Tuesday, June 21, 2011

Are We Heading For Banana Republicanization?

Just back from Ecuador, which just happens to have been the world's largest exporter of bananas since the late 1940s, although oil has been ahead of that popular fruit since the late 60s in export earnings (mangoes, shrimp, flowers, and Panama hats [originally from Ecuador] are other biggies). Since full independence in 1830, the country has had 22 constitutions, the most recent apopted in 2006, and numerous military coups. Between 1997 and 2006, the place had seven presidents and a major financial crash that led to dollarization of the economy (although the coins continue to have Ecuadorian figures on them, except for the popular use of the Sacajewea US dollar coin).

In 2006, charismatic economist, Rafael Correa, was elected president and has been reelected since. He has recently been having referenda on allowing him greater control over the media and judiciary and had Hugo Chavez in the week prior to my being there. He claims to chart a course between Chavez and Brazil's Lula, but has made no moves to de-dollarize and is reportedly close to the Catholic Church.

However, the military remains the most powerful entity in the country, reputedly owning many businesses and prior to 1995 receiving half the oil revenues directly. On this past September 30, police were demonstrating against budget cuts proposed by Correa. He went to speak with them, but ended up confined in a hospital by demonstrating police. The military came in and fought with the police, resulting in nine dead and many more injured. The military is now more openly calling the shots.

Many have commented that the US has two paths it can go: more in a European direction or more in a Latin American direction. With our accelerating inequality, our increasing partisanship leading to a breakdown of the ability of established institutions to make decisions (will the Congress really raise the debt ceiling while cutting $2 trillion in spending without raising taxes or will we just default as many seem to want?), the longer term trends in the US may well be leading us to a point where many may despair of democratic decisionmaking processes and long for a "strong hand" to fix up our messes for us. This was the sort of thing that went on in the 30s, and if things do not pick up reasonably soon, the more unpleasant voices may gain strength.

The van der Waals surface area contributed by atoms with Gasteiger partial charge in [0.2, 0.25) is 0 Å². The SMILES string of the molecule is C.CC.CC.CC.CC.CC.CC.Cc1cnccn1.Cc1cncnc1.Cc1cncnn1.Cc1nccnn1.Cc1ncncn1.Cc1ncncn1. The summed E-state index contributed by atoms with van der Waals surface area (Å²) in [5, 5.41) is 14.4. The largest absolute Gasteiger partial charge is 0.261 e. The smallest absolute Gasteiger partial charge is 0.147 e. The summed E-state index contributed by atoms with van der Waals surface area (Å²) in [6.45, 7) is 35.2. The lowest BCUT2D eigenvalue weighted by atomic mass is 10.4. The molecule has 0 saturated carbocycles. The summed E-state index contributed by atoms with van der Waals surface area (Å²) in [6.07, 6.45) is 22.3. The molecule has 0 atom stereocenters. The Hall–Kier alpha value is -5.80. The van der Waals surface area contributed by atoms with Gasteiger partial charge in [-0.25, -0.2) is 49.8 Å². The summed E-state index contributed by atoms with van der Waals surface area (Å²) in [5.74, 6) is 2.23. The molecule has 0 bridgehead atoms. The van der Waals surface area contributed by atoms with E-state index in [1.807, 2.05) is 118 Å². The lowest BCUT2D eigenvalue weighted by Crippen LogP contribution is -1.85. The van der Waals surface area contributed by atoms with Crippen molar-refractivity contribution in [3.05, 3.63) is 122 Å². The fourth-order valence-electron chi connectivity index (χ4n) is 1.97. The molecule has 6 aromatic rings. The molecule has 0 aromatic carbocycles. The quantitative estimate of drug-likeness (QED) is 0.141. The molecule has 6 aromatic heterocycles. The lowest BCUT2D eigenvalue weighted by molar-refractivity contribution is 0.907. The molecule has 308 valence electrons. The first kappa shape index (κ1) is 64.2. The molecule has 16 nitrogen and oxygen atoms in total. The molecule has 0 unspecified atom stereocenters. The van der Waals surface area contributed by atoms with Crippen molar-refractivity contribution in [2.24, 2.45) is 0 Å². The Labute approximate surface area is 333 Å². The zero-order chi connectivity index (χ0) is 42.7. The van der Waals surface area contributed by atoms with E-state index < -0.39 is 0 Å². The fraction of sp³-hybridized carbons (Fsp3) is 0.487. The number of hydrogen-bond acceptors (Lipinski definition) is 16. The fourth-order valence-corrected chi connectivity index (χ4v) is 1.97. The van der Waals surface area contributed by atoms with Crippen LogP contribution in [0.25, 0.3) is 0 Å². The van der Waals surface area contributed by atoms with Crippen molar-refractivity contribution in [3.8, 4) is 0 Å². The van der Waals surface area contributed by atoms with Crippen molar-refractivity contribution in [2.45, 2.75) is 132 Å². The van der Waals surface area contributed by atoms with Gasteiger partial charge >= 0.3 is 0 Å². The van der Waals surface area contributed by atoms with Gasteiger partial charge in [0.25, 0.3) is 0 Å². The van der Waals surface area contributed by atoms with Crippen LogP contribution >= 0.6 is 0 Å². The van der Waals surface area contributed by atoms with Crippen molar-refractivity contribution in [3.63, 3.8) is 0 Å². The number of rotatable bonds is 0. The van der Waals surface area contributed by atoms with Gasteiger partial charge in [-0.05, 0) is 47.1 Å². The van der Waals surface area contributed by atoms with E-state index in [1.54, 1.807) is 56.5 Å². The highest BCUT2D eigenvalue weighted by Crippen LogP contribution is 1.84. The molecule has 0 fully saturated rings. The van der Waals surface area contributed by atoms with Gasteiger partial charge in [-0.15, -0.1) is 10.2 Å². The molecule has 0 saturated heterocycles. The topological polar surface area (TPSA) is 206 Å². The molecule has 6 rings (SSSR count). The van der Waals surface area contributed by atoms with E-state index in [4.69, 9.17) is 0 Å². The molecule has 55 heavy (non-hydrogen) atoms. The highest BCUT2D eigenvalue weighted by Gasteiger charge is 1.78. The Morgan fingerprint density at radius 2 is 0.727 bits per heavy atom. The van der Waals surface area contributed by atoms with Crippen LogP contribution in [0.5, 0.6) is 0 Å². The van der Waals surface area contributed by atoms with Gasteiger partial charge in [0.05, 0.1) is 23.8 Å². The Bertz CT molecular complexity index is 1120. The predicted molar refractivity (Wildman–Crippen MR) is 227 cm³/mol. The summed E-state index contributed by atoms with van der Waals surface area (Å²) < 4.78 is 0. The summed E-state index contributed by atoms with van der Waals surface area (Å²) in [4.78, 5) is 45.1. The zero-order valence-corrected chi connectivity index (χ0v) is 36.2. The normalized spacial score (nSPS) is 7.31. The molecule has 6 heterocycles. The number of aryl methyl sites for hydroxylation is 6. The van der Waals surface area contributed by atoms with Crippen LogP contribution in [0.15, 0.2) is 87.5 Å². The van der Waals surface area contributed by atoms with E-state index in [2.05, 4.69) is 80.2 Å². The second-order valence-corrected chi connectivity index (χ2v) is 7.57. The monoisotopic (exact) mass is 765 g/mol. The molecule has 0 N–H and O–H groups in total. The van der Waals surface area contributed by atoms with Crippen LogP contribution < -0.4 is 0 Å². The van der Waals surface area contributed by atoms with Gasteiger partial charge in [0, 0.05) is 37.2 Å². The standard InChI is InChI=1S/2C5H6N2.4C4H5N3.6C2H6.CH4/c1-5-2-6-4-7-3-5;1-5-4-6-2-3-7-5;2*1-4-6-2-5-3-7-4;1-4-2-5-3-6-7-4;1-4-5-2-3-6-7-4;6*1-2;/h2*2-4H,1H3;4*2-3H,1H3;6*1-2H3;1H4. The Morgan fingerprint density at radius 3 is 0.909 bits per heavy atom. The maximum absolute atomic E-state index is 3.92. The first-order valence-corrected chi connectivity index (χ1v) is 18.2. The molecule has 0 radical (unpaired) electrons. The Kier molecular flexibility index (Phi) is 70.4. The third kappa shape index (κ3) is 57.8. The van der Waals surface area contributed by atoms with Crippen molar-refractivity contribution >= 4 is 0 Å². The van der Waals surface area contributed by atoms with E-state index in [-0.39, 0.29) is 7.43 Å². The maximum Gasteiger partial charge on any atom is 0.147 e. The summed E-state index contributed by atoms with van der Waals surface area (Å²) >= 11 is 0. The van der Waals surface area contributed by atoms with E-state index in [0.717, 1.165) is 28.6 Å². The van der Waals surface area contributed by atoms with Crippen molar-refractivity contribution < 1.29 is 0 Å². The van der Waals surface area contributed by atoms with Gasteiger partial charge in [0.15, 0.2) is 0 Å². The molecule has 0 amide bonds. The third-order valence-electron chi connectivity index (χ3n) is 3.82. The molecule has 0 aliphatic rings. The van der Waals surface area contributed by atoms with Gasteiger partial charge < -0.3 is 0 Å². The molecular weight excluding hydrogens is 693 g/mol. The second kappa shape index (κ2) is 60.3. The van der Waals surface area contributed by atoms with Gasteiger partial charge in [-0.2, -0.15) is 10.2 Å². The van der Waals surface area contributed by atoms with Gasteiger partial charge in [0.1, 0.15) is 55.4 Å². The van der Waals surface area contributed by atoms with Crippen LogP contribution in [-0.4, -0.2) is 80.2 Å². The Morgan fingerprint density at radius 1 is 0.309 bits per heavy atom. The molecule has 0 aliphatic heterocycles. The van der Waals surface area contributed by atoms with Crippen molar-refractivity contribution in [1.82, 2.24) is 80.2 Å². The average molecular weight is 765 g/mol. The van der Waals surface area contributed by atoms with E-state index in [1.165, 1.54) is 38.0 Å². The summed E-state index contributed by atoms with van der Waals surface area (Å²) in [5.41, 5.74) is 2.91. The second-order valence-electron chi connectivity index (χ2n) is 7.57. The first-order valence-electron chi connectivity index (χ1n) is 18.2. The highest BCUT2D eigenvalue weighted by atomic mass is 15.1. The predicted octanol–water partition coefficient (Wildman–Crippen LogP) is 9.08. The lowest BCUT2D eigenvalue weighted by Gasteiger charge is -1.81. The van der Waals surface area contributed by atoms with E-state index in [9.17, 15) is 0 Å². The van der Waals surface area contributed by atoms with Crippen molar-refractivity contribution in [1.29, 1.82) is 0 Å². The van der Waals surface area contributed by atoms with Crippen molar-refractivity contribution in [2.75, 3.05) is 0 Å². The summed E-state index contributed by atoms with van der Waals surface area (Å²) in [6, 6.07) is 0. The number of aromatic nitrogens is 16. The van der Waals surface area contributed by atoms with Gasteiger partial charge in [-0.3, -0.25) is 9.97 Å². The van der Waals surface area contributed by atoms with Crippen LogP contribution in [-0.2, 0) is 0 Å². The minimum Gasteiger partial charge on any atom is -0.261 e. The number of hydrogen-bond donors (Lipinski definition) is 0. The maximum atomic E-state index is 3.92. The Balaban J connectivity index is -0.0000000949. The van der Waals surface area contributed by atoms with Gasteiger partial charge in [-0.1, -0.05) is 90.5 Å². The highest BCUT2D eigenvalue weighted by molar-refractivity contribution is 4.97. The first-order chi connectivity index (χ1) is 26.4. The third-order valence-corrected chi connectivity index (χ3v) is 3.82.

5 comments:

wellbasically said...

People preferred Reagan. Without the Reagan tax rate cuts the real growth would have been a lot lower.

The Great Inflation came from experiments around the floating dollar that had decades-long effects. The Democratic strategy of pumping fluids into the New Deal to make it look alive didn't work and Reagan won.

Brenda Rosser said...

Re: "Without the Reagan tax rate cuts the real growth would have been a lot lower."

Where's the evidence of this, wellbasically?

rickstersherpa@msn.com said...

Yes, "wellbascially" where is the evidence for your your little morality play? Actually, it was a fellow named Nixon, encouraged by another fellow you may have heard of, Milton Friedman, who "floated" the dollar, took away the last links to the Gold standard, and tore up Lord Keynes's Bretton Woods fixed exchange rate regime. As for the 1980s, well, 1980 - 1982 double dip recessions were intentional caused by Fed policy, chiefly by President Carter's appointee Paul Volker. When Volker changed policy in late 1982 when he saw inflation had changed to disinflation, the economy smartly bounced back, somewhat helped by Reagan's military Keynsianism (sharp tax cuts and the Regan Military buildup, where most of the spending went out in 1983-84). But there was no Reagan miracle. http://krugman.blogs.nytimes.com/2011/06/22/reagan-and-revenues/

TheTrucker said...

I offer 4 "pictures": The first two are "causal". They show what _CAUSED_ the variations in the economy during the "Reagan era". The second two show the results of these causal factors coupled with Republican tax cutting stupidity.

http://www.greatervoice.org/econ/data/Newyeilds._html_2aaf0d1c.jpg

http://www.wtrg.com/oil_graphs/oilprice1947.gif

TheTrucker said...

The second two pictures are the results of the first two along with the tax cuts.

http://www.greatervoice.org/econ/data/OnBudget.html

http://zfacts.com/p/318.html